Selecting high and low points from his experiences as a child, college student, teacher, refugee-camp worker, amateur boxer, Rhodes scholar, Navy SEAL and worker with disabled vets, Greitens both charts his philosophical evolution and challenges young readers to think about “a better way to walk in the world.”
Revising extracts from his memoir The Heart and the Fist (2011) and recasting them into a more chronological framework, the author tells a series of adventuresome tales. These are set in locales ranging from Duke University to Oxford, from a low-income boxing club to camps in Rwanda and Croatia, from a group home for street children in Bolivia to a barracks hit by a suicide bomber in Iraq. Prefacing each chapter with a provocative “Choose Your Own Adventure”–style scenario (“What do you do?”), he describes how similar situations ultimately led him to join the military, impelled by a belief that it’s better to help and protect others from danger than to provide aid after the fact. What sets his odyssey apart from Howard E. Wasdin and Stephen Templin’s I Am a SEAL Team Six Warrior (2012) and most other soldiers' stories is an unusual ability to spin yarns infused with not only humor and memorable lines (SEAL training’s notorious Hell Week was “the best time I never want to have again”), but cogent insights about character and making choices that don’t come across as heavy-handed advice.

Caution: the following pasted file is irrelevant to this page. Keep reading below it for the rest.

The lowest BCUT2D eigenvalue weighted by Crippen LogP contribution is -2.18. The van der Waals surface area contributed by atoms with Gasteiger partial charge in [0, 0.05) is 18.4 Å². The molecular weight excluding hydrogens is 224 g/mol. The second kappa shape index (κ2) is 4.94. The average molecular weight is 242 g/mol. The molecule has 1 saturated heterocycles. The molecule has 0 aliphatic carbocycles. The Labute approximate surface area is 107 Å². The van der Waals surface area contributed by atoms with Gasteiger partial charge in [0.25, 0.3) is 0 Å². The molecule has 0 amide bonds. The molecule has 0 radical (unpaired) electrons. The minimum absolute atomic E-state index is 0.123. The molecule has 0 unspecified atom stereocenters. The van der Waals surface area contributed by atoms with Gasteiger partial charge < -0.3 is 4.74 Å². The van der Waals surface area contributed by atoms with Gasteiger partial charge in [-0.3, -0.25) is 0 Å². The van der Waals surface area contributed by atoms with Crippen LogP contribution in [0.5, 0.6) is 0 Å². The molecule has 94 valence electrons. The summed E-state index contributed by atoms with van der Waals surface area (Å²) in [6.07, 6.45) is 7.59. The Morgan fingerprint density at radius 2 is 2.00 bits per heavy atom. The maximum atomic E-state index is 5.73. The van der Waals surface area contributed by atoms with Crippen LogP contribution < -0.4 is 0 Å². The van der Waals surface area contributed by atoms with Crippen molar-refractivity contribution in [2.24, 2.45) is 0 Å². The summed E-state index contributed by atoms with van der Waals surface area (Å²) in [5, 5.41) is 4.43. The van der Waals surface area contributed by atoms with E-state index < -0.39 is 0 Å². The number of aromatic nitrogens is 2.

An uncommon (to say the least) coming-of-age, retraced with well-deserved pride but not self-aggrandizement, and as thought-provoking as it is entertaining. (endnotes, bibliography [not seen]) (Memoir. 14-18)